Back to Cru.org

A New Perspective on Coaching

Recently on The Today Show, Tom Brokaw shared a video segment on the latest workplace trend, WeWork, a communal office space, which, not surprisingly, is a trend that is being driven by Millennials.

The Four minute video can be seen here on Yahoo, but it was something Brokaw said in the post-piece discussion with the other Today Show hosts that caught my attention.

He said that “this [Millennial] generation is changing everything that we have taken for granted over the years. Often they change jobs. Between the ages of 20 and 31, they’ll change jobs SIX times. They don’t want a permanent [work] place.”

In my experience with Millennials, I’ve found this to be generally true. The Millennials I know are often transient and seem to be changing jobs or moving frequently.

Research shows that twenty-somethings change jobs frequently, which may be partly influenced by a lack of clarity regarding calling and direction.
Research shows that twenty-somethings change jobs frequently, which may be partly influenced by a lack of clarity regarding calling and direction.

I can’t say for sure what’s driving this need and desire for frequent change, but one thing that I can say, is that Millennials are concerned with and often confused about their calling, which may contribute to frequent job changes.

In just the past few weeks, my wife, Jen, and I have met with several Millennials who’ve all asked similar questions, such as, “how did you know you wanted to do what you do?” Or, “how do you determine your calling in life?” Or, “how do I know if this career is right for me?”

These life questions are rooted in a deep-seated desire to make a difference in the world. Millennials want to make an impact on others yet they often don’t see how their job is directly contributing to any positive change.

Part of our ministry with Millennials is to help them understand God’s calling on their life, learn to integrate their faith and work and learn how to advance God’s Kingdom purposes by serving in their community.

A big role we have is that of a coach. But my understanding of what it means to coach others is being challenged through some of the professional learning we’ve been pursuing.

Coach Liam Clemons gives the Trabuco Hills JV Cross Country boys final instructions and motivation before the League race.
Coach Liam Clemons gives the Trabuco Hills JV Cross Country boys final instructions and motivation before the League race.

You see, when I think of a coach, I tend to think of my Little League Coach or my high school wrestling coach. When I think about those coaches, there was a lot of instruction and teaching (“do it this way”, “here’s what you’re doing wrong”, etc.), which makes sense because those coaching scenarios largely involved skill acquisition.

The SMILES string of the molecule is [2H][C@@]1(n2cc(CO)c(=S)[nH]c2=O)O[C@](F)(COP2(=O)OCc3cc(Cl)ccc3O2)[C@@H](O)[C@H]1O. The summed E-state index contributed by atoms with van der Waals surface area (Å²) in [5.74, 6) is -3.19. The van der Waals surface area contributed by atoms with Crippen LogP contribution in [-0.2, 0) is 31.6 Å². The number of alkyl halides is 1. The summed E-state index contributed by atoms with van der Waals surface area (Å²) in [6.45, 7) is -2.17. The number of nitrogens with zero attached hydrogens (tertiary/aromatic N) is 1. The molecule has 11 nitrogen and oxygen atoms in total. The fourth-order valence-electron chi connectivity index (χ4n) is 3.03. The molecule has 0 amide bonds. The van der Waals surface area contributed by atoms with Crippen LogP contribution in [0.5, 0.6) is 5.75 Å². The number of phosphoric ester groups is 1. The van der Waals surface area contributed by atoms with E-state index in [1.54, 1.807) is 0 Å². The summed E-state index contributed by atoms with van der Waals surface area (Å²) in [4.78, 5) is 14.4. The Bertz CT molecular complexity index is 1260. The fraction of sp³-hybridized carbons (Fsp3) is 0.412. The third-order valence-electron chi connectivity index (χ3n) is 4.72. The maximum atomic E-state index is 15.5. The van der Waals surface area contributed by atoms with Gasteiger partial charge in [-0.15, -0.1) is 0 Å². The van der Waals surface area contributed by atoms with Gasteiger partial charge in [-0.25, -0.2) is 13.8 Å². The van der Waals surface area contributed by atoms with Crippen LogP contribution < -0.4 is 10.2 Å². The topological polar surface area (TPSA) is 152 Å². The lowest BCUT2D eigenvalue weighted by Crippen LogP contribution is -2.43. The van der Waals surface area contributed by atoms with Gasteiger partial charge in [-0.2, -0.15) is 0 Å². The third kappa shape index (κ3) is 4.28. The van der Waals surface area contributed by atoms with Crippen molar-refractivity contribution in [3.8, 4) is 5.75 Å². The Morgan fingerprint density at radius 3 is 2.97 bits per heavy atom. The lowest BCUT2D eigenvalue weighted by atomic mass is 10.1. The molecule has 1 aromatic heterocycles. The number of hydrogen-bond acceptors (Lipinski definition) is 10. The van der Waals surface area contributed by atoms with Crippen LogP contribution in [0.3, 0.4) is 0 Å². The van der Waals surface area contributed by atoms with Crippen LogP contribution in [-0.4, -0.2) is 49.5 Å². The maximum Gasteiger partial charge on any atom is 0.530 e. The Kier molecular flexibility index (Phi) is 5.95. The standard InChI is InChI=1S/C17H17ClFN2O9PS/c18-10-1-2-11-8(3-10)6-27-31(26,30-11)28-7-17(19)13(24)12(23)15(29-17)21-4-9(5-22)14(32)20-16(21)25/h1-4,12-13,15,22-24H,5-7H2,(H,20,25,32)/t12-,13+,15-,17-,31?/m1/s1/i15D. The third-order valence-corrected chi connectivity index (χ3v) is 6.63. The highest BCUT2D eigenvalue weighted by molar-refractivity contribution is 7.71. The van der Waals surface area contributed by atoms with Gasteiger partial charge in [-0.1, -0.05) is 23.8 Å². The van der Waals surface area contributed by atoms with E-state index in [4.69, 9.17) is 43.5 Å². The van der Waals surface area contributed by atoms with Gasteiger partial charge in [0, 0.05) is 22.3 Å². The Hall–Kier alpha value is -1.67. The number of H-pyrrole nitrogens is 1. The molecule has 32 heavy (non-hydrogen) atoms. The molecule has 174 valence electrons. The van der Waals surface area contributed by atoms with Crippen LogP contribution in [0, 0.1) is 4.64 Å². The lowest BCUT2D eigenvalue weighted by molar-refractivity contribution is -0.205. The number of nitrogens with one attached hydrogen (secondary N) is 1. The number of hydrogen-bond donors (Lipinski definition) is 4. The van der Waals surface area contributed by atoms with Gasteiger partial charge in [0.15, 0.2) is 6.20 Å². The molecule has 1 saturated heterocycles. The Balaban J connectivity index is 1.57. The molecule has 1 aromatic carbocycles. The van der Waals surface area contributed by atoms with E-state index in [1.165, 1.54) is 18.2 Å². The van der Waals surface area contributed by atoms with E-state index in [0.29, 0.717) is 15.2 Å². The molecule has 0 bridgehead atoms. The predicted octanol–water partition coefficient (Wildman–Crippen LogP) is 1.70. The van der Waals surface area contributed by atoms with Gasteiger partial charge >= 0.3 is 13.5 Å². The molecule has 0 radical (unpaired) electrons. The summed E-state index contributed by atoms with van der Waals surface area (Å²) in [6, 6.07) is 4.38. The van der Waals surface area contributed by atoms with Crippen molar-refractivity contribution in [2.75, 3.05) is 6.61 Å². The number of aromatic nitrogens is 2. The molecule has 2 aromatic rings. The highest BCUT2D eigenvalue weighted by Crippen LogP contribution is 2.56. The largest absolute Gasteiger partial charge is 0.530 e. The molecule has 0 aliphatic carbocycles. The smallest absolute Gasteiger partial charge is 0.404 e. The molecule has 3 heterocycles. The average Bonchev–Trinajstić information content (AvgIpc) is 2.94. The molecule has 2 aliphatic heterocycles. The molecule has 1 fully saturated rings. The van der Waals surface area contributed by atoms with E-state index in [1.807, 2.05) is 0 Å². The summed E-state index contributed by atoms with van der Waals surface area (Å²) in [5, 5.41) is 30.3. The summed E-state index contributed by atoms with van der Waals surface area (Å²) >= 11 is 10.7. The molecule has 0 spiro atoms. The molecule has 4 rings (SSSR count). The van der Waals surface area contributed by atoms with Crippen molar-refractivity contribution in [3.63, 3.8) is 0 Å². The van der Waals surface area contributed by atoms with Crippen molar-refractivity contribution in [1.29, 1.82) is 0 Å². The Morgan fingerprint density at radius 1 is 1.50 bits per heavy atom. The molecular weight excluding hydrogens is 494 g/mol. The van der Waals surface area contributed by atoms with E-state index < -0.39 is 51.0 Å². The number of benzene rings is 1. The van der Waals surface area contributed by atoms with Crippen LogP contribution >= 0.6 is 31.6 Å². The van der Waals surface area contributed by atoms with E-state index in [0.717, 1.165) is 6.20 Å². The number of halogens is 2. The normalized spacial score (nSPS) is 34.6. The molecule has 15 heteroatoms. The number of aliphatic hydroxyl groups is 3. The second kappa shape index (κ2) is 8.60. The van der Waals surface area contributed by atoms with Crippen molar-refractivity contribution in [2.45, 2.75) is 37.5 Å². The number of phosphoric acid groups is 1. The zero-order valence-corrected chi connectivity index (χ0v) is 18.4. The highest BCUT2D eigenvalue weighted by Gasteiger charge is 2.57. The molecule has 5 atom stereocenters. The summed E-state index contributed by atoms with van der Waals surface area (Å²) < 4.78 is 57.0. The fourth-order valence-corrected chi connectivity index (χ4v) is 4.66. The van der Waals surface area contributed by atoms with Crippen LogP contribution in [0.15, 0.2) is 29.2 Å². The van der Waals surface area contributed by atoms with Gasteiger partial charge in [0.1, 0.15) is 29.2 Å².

So when I think about coaching Millennials, I tend to think about imparting my wisdom, experience and expertise to those who are less experienced. My tendency, then, is to give advice and suggestions to help others move forward and make decisions.

My wife and I are reading a book that has challenged that thinking somewhat. The book, The Coach Model, suggests that the role of a coach (a life coach) is NOT to give advice or make suggestions. Instead, the coach’s role is to listen, ask questions and empower others to be equipped to think through and handle situations on their own.

The author makes the case that God is already at work in the life of all believers. Though all believers have the Holy Spirit, not all believers listen to His voice and know how to respond well. Coaching integrates a discernment process that empowers others to learn to seek and listen to God’s voice in their own discernment process.

In a sense, our job as coaches is to help others mature spiritually in such a way that they become more and more reflective and dependent on the Holy Spirit as they seek to overcome obstacles and meet the demands of life.

It’s a different perspective on coaching, but in the end, Young Professionals will be empowered to discern GOD’s calling on their life, instead of simply adopting the desires and calling that others may have for them.

Once a person understands their calling and their passion, they’re released to experience an amplified life – an authentic life of meaning and purpose. As a result, lives are impacted and communities are transformed.

How about you? How have you viewed coaching in the past? What are some areas in your life where you think you could benefit from a coach?

If you’re a Millennial, living and/or working in Orange County and you’re confused about your calling, contact us. We’d love to talk to you and see if coaching might help you more effectively reach the goals and dreams you’re pursuing for God’s Kingdom!

David Lowe